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Checks on export containers soars

Checks on waste containers destined for export have increased by over 400% year-on-year, data from the Environment Agency has indicated.

The agency said it inspected 876 shipping containers in the 12 months to July 2014 as a result of intelligence operations.

Of those checked, 242 were returned to waste sites for reprocessing or detained as part of criminal investigations, a rate of 27%.

Inspections were up on 2012-13 when, according to the EA’s Waste Crime Report in October 2013, the agency checked 167 loads.

Of the containers inspected that year, 68 were used as evidence for prosecutions and 65 were sent back to waste sites - a rate of 80%.

The EA has recently launched an awareness campaign on the requirement of the Transfrontier Shipment regulations.

From October, it will start issuing fixed penalties notices for certain kind of paperwork offences, for example failure to fill Annex VII forms in full.

Readers' comments (2)

  • The problem is that the assessment as to whether a load is acceptable or not is too subjective. One EA officer may think its OK but then another doesn't and the container is returned. For example if a bale of plastic has one aluminium can in it, does that make it mixed waste? If a bale of cardboard has one plastic bag in it, is it mixed waste? If the answer to the above is yes then every shipment of material should be turned back and the recycling industry will grind to a halt.....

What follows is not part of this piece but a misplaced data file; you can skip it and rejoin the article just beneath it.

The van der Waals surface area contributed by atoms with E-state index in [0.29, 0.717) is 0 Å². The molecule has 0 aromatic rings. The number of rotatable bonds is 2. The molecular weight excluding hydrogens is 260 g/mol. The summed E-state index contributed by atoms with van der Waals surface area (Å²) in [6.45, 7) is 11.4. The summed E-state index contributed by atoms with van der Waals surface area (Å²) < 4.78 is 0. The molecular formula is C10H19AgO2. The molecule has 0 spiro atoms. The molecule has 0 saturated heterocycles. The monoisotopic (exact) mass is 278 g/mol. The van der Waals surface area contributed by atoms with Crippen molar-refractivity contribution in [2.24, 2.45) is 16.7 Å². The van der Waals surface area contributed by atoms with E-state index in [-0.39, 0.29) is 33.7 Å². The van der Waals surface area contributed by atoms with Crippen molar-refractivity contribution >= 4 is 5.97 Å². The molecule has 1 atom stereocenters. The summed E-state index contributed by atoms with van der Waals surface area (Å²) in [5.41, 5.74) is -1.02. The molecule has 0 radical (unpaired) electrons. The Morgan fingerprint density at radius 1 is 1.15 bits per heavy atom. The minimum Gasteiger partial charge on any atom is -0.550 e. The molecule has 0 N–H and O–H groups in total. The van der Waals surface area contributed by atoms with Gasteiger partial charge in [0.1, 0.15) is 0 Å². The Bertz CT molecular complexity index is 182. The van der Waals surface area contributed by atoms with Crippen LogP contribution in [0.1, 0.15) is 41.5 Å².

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  • Increased activity by EA against illegal exports at one or two container ports is to be commended. However, these inspections are the result of intellegence received, not random, and still only represent a tiny proportion of the UK's outward traffic in containers. 876 inspections out of 12m (20' equivalent) container movements pa is hardly newsworthy.

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